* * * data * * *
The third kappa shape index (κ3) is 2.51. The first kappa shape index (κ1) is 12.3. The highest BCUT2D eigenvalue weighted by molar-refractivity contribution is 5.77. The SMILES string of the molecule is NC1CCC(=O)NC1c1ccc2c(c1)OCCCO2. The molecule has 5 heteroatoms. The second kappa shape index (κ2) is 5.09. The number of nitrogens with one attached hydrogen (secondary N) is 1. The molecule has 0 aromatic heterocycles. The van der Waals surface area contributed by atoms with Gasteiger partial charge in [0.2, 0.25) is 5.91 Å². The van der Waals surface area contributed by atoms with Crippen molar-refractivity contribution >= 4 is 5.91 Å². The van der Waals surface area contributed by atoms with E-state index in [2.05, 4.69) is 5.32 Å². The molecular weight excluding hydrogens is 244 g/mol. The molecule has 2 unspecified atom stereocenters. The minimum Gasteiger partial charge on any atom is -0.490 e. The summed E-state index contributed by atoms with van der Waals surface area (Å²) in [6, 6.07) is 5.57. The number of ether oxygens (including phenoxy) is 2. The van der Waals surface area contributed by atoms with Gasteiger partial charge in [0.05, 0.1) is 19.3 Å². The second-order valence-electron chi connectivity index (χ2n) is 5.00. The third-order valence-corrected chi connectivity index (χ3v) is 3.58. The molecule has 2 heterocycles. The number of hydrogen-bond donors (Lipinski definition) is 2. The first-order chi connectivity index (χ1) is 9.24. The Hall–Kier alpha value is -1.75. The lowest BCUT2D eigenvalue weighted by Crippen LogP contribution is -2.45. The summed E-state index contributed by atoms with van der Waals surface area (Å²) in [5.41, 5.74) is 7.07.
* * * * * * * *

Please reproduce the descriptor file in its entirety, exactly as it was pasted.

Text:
The third kappa shape index (κ3) is 2.51. The first kappa shape index (κ1) is 12.3. The highest BCUT2D eigenvalue weighted by molar-refractivity contribution is 5.77. The SMILES string of the molecule is NC1CCC(=O)NC1c1ccc2c(c1)OCCCO2. The molecule has 5 heteroatoms. The second kappa shape index (κ2) is 5.09. The number of nitrogens with one attached hydrogen (secondary N) is 1. The molecule has 0 aromatic heterocycles. The van der Waals surface area contributed by atoms with Gasteiger partial charge in [0.2, 0.25) is 5.91 Å². The van der Waals surface area contributed by atoms with Crippen molar-refractivity contribution >= 4 is 5.91 Å². The van der Waals surface area contributed by atoms with E-state index in [2.05, 4.69) is 5.32 Å². The molecular weight excluding hydrogens is 244 g/mol. The molecule has 2 unspecified atom stereocenters. The minimum Gasteiger partial charge on any atom is -0.490 e. The summed E-state index contributed by atoms with van der Waals surface area (Å²) in [6, 6.07) is 5.57. The number of ether oxygens (including phenoxy) is 2. The van der Waals surface area contributed by atoms with Gasteiger partial charge in [0.05, 0.1) is 19.3 Å². The second-order valence-electron chi connectivity index (χ2n) is 5.00. The third-order valence-corrected chi connectivity index (χ3v) is 3.58. The molecule has 2 heterocycles. The number of hydrogen-bond donors (Lipinski definition) is 2. The first-order chi connectivity index (χ1) is 9.24. The Hall–Kier alpha value is -1.75. The lowest BCUT2D eigenvalue weighted by Crippen LogP contribution is -2.45. The summed E-state index contributed by atoms with van der Waals surface area (Å²) in [5.41, 5.74) is 7.07.